Mayor Kirk Watson is looking to push forward what he calls “a bad bill” that would have significant implications for Project Connect.
Rep. Ellen Troxclair’s House Bill 3899 would not allow local government corporations, like the Austin Transit Partnership, to issue bonds paid for using property taxes – a primary funding mechanism for the light rail project. As Watson noted in his news release, the bill would effectively require another vote on Project Connect (in November). The mayor added that he was able to negotiate the bill’s language, but the updated version had yet to be posted as of Friday at 1pm.
“And it’s a terrible precedent for the Legislature to muck with a voter-approved infrastructure investment that is allowed under state law almost three years after an election that also fully complied with state law,” Watson’s release read. “But if we’re going to protect light rail for the long run, we need to bring this question back home to the people of Austin and let the people vote – again. Sometimes, killing a bad bill (assuming the bill can be killed) isn’t necessarily the best outcome.”
Near the end of the three-hour Pensions, Investments & Financial Services committee hearing on the bill earlier this month, Rep. Salman Bhojani, D-Euless, questioned the precedent that might be set if the state were to pass a law retroactively rendering a local election moot. Troxclair did not seem to have any qualms about the implications. “Great question, and the answer doesn’t matter,” she said. “There is no other entity that is using this kind of tax financing so it only applies to local government corporations who are receiving tax revenue from a city.”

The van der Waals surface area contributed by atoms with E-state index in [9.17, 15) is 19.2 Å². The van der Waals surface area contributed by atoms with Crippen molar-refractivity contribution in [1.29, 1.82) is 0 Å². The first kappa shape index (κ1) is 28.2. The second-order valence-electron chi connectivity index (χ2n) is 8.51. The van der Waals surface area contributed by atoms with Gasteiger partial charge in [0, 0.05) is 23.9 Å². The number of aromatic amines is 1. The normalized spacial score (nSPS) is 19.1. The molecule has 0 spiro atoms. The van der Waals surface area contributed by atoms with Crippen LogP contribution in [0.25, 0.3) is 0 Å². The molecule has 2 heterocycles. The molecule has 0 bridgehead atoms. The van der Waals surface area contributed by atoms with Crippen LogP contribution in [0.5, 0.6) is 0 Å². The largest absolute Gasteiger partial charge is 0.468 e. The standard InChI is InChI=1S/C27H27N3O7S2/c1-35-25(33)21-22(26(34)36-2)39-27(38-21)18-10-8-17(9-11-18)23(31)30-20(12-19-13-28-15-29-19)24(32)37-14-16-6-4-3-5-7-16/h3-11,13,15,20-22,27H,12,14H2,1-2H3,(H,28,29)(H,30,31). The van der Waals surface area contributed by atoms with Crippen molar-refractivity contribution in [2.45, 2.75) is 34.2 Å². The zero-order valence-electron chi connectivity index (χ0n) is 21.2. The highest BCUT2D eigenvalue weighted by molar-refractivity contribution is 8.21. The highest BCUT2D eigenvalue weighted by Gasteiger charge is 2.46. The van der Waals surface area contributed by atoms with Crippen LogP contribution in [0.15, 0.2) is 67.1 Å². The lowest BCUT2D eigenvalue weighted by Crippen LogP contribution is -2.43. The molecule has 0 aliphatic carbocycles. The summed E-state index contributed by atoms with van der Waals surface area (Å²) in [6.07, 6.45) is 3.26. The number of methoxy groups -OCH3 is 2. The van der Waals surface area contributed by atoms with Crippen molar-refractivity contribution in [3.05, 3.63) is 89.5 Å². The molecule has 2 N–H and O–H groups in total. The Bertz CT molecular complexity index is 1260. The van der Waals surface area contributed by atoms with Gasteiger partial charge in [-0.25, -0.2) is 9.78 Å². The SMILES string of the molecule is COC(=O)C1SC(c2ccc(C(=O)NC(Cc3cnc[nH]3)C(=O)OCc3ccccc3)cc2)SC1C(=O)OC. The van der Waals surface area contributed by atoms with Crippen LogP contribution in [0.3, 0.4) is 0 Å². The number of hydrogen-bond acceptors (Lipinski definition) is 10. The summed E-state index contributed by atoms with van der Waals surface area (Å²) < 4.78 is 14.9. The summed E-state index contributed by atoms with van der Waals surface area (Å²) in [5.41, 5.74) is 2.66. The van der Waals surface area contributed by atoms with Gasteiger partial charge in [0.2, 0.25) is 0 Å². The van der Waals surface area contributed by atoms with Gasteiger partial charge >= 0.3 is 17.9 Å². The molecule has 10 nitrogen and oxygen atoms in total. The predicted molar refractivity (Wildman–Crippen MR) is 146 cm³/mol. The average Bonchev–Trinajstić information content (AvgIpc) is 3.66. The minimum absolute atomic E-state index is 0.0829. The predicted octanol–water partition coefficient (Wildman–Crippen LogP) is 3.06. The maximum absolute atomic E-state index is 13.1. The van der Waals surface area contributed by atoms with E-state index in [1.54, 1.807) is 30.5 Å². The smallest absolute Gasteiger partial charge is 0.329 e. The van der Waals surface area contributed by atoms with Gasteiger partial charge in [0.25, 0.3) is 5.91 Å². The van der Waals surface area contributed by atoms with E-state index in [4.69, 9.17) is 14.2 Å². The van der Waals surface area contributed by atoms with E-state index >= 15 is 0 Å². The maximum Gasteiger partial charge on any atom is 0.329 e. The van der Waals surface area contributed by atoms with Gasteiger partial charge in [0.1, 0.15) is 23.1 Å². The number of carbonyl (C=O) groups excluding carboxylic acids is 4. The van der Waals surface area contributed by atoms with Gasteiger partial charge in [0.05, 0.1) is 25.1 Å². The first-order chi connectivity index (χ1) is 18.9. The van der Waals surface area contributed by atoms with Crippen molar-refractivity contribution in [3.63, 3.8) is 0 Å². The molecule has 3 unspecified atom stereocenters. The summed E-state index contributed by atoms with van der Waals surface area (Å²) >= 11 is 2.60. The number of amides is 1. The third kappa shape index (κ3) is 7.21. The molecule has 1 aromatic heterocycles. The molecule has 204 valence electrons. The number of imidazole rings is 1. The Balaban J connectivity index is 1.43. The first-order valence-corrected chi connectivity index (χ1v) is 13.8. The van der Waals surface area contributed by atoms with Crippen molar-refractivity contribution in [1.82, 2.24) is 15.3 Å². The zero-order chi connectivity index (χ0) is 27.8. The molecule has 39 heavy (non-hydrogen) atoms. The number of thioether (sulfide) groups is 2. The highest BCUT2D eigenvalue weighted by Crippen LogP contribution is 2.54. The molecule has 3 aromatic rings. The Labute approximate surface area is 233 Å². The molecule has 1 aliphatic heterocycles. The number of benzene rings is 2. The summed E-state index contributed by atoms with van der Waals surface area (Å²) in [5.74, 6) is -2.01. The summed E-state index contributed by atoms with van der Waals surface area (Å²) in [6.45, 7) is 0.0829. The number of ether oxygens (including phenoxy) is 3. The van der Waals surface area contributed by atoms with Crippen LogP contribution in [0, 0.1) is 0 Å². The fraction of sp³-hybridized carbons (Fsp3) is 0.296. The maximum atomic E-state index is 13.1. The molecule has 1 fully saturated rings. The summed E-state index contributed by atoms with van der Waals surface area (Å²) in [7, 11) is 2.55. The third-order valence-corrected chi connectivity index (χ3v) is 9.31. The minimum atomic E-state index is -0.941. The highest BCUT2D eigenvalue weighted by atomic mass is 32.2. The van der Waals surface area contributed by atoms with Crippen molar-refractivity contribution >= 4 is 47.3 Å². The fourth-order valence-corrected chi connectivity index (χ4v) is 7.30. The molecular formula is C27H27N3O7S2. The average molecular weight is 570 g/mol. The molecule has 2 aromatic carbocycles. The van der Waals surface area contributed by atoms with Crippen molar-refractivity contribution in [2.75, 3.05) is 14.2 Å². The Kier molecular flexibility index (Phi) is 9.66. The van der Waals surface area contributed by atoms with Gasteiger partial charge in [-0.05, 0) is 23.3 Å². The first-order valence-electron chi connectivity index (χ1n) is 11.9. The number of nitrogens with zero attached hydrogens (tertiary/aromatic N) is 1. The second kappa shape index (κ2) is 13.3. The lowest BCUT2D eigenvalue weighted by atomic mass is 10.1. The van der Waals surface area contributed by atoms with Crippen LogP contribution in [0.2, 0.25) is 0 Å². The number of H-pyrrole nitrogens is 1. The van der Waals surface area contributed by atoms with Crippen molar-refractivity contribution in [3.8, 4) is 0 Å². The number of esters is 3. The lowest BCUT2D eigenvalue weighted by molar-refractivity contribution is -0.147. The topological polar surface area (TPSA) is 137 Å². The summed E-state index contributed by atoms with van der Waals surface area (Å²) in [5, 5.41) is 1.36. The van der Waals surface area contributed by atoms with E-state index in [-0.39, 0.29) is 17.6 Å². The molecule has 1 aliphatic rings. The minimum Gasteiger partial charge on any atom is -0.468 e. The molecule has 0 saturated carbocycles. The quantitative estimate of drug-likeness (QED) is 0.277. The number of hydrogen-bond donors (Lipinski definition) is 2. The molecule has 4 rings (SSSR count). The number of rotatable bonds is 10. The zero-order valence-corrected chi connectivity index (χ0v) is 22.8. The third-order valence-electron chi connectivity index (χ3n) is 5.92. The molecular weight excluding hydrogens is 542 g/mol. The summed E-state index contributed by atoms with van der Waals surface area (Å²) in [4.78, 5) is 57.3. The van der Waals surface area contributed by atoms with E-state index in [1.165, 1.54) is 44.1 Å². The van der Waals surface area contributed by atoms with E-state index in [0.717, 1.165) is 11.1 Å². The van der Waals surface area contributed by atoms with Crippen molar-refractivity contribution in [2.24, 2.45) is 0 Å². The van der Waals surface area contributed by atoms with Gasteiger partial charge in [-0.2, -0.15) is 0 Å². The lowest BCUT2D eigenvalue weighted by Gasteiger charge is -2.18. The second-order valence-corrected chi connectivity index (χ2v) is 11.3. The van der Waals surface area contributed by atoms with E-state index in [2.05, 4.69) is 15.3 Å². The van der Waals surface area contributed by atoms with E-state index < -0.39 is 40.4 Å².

Proponents of the bill included Gerald Dougherty, Bill Aleshire, and Gonzalo Barrientos. They also brought in Dirty Martin’s owner Mark Nemir. In a not-so-subtle move, Speaker Dade Phelan ordered lunch for committee members from the restaurant that stands to be demolished in its current form by the light-rail project.
While he did not give testimony that day, Watson’s spirit also seemed to hover over the room, as Rep. John Bryant, D-Dallas, invoked his friend’s name to voice concern over the bill. “I’m concerned that the same people that were opposed to mass transit in the beginning remained opposed to it over the years and offer many of the criticisms that you’re echoing today with regard to financing and so forth,” Bryant said to Troxclair. However, Watson’s efforts to block the bill clearly changed in recent weeks.
The divided testimony also heavily featured ATP Executive Director Greg Cannally, who consistently said the 2020 election of Project Connect was conducted in accordance with state law at the time. Now, the bill awaits votes by the committee, the House, and the Senate.
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